The focus should be on key areas surrounding the core or highest-priority requirements. LMS companies will usually work with a client to meet lower-priority requirements through partnerships, customization or future releases. From these reports, a manageable list of companies that requests for proposals can be sent to should emerge.
4. Prepare the Request for Proposal (RFP)
The RFP should be prepared based upon the requirements. In the RFP, it is not necessary to indicate priorities of requirements, nor list them in any specific order, so that each requirement is responded to equally. Each requirement should be as specific as possible so that the LMS vendor can respond directly to the requirement rather than provide a general response.
Scenarios should also be included in the RFP. Scenarios describe very specific situations that the LMS/LCMS needs to accommodate. This will give a clear indication as to how the LMS vendor can meet specific situations.
A proposed project plan for implementation based on the requirements should also be requested. The project plan must include timelines relative between the start and the end of the project. This will provide an estimate as to how long the vendor perceives implementation will take, ownership for each task and the details of the tasks themselves. If the LMS vendor has had enough experience in implementation, it should already have a template of a project plan that could easily be applied in a proposal.
Finally, provide a short response time for the RFP. This will give an indication as to how hard a company will work for the business and can be a strong indicator as to how they will perform in a business relationship. It should not be the sole indicator, however; there are other opportunities to establish this type of estimate.
5. Review the Proposals
The review team should have sufficient time to review the proposals and establish a rating system that all can agree upon. Each rating should also include comments for both positive and negative impressions. In this manner, quantitative measures of the ratings are not only considered, but also subjective impressions of each criterion.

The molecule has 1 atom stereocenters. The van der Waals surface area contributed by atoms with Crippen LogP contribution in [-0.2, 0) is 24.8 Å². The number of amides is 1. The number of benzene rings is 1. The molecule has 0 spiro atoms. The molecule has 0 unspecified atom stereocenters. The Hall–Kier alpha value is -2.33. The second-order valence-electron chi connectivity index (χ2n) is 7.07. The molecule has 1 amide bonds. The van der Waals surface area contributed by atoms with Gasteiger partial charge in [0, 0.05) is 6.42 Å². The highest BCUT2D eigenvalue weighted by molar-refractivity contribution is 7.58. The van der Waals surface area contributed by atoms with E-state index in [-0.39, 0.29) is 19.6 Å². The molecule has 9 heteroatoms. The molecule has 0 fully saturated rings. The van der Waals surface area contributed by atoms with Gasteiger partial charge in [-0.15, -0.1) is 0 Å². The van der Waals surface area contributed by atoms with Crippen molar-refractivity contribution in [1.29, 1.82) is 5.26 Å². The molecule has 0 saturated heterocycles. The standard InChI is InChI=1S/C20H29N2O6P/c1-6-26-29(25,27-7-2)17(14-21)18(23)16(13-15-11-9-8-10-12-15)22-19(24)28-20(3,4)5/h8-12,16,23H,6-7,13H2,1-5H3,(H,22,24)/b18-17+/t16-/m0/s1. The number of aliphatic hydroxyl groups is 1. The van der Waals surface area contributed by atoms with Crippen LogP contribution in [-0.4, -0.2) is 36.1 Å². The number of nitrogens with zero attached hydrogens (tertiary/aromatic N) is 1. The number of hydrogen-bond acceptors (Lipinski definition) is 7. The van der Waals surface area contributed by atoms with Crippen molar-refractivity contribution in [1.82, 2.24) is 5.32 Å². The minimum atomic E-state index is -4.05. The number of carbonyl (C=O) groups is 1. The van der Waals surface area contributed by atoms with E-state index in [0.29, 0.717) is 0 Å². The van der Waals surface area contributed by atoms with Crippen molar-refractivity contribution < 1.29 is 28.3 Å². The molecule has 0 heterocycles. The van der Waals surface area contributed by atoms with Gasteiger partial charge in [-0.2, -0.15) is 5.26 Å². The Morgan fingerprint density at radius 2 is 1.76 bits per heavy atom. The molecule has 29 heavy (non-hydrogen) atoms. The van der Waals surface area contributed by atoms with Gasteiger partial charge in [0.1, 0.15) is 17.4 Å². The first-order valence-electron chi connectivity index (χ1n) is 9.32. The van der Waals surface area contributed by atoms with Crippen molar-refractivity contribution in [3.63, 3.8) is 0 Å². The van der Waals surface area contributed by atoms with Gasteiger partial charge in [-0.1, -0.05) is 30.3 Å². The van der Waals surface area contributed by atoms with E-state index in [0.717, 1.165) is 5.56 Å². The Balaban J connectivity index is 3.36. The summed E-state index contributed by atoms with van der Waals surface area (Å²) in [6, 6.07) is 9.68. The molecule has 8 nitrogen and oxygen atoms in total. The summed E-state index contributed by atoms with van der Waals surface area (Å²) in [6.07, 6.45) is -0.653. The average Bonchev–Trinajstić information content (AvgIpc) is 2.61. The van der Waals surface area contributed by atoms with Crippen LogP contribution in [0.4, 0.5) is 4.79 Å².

Once again the focus will need to be on the core or highest-priority requirements. These are usually the requirements that must be present in order to consider the system. If even one of the core requirements cannot be immediately met by the LMS, that LMS should be eliminated from the list. For this reason, only core requirements that truly represent imperative functionality should be incorporated.
The result of the review should lead to a short list of vendors.
6. Schedule Meetings and Demos
After the proposal review is complete, meetings and demos should be scheduled so that the vendors can answer specific questions and demonstrate their claims on the proposal. They should also be required to demonstrate the scenarios provided. This is crucial in determining how compatible or flexible their environment is. It is also important to make clear what part of the functionality is included out-of-box with minor configuration changes and what part requires customization beyond the quoted price.
If any of the review team needs to attend virtually, it would be good opportunity to utilize a vendor’s distance-learning solution. This will provide the capability to experience part of the environment as the learning audience would.
Be sure to question any part of the functionality or implementation that is not clearly understood. It is important that the account representative is able to explain functionality clearly and without ambiguity. Additionally, the flexibility of the project plan should be explored. An organization should not be required to adhere to processes that conflict with internal processes.
7. Make the Selection
Finally, a selection can be made after carefully reviewing and internally discussing the impressions made by each vendor during each meeting. This is a serious and long-term investment, so it is important to have complete cooperation among the members of review team. It is also important to build in contingency plans in case certain features that are expected in the initial implementation are not done in time, or other unexpected delays or problems arise.
This is just a high-level view of an approach to thoroughly examining LMS/LCMS vendors and is flexible to shorten the cycle, although at the cost of quality. Consider that LMS solutions can be a huge investment and if implemented too quickly, can lead to enormous costs later in additional effort to meet requirements.
Potential results from employing the approaches discussed in this article are presented for demonstrative purposes only. Actual results may vary from application to application and are not guaranteed.
Pat Alvarado is an independent consultant specializing in corporate learning and learning technology. Pat can be reached at firstname.lastname@example.org.Filed under: Learning Delivery